- The Fed headlines the week’s economic calendar amid unusually confused messaging
- Equity markets ignore virus headlines (provided more mobility restrictions remain at bay)
Will the chop-fest continue over the coming week? Yes, it probably will. Still, US stocks ended a volatile week with modest gains as investors took solace in robust consumer data while sitting patiently for additional stimulus from Washington.
This week’s market economic calendar kicks off with appearances by Fed Chair Powell and Vice Chair Clarida on Monday, but neither is expected to break new ground. But, hopefully, it will give them a chance to get on the same page.
The Fed’s messaging has been unusually confused of late. While all Fed members are on board with average inflation targeting and enhanced guidance towards the labor market and inflation, there are divergent opinions on the extent of an inflation overshoot and the outlook’s strength.
The US equity markets continue to ignore Covid headlines – and even spikes in new cases – as long as no significant mobility restrictions are being put in place; as seen in price action in Europe last Thursday, mobility matters to stock market sentiment.
The never-ending Brexit carousel continues to spin. GBPUSD is a little lower as PM Johnson failed to commit to additional talks but called on the EU to make concessions so that talks could resume. The GBP’s relatively mild reaction suggests the market views this kind of rhetoric as brinkmanship and that negotiation will eventually deliver a deal. But the UK’s stance does seem to have hardened a touch.
The Euro was very lazy into the weekend with nothing provocative to whet traders’ interest beyond the fluctuation of equity sentiment to offer direction.
It seems that those who needed to cut did so, while the majority are still holding on to the weaker USD dollar post-election bias. I don’t see 200 pips in either direction, so until something gives on the lockdown landscape, I prefer to express Euro negative sentiment via safe-haven CHF.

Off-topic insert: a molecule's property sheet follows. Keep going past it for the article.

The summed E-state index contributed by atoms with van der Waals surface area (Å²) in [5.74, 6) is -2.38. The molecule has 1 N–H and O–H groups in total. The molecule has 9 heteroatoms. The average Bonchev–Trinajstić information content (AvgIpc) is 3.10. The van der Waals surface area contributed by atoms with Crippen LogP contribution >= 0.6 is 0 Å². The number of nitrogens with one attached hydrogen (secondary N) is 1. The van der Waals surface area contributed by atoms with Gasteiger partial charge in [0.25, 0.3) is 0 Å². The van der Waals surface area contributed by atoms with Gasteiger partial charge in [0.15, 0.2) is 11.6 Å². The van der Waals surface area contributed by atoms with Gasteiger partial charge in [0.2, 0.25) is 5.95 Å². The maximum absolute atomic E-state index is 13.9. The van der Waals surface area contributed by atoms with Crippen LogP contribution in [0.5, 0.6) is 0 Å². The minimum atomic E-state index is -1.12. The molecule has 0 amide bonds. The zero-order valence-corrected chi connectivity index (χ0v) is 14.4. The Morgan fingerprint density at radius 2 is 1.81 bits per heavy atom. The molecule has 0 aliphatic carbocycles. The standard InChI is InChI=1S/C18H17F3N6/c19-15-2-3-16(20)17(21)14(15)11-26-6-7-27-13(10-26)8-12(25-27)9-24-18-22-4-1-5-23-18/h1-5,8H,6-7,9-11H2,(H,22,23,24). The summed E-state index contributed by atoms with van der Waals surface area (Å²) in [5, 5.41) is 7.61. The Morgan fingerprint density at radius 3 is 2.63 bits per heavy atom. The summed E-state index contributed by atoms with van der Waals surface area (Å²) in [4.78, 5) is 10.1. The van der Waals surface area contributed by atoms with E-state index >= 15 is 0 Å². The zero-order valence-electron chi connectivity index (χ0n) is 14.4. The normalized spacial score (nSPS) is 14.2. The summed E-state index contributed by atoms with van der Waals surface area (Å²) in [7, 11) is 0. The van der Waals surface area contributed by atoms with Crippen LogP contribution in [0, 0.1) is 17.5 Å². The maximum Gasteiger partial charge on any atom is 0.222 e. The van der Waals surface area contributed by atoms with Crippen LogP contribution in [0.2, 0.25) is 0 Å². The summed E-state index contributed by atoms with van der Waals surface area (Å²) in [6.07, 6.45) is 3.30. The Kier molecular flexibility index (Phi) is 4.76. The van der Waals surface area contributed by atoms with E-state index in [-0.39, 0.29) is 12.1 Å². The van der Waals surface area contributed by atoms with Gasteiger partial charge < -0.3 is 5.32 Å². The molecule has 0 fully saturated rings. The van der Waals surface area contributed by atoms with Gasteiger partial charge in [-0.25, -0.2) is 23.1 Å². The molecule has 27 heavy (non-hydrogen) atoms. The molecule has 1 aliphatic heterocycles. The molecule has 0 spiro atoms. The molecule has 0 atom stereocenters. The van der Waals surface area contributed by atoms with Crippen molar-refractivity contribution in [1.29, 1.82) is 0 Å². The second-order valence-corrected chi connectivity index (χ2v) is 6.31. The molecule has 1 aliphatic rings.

Over the past few weeks there was much interest in buying AUDUSD on the China commodity impulse as the mainland’s consumption engines were firing on all cylinders. Then the unexpected RBA dovish pivot on Wednesday erased any bullish thoughts and maybe until we clear the November’s RBA decision.
It’s easy to forget that gold has already rallied by more than 25% this year and higher prices are killing physical demand, which helps partially explain why it’s getting harder to make huge profits on gold these days.
Gold looked very shaky last week when European equities started underperforming. And the US dollar gathered steam as the market quickly priced in the second wave of Covid lockdowns, which would sap global growth. I think significant signals will get generated by the S&P 500 e-minis. Fortunately for gold, US equity markets continue to ignore Covid headlines – and even spikes in new cases – as long as no significant mobility restrictions are being put in place.
Original Article by:
Stephen Ines, AxiCorp’s Market Analyst
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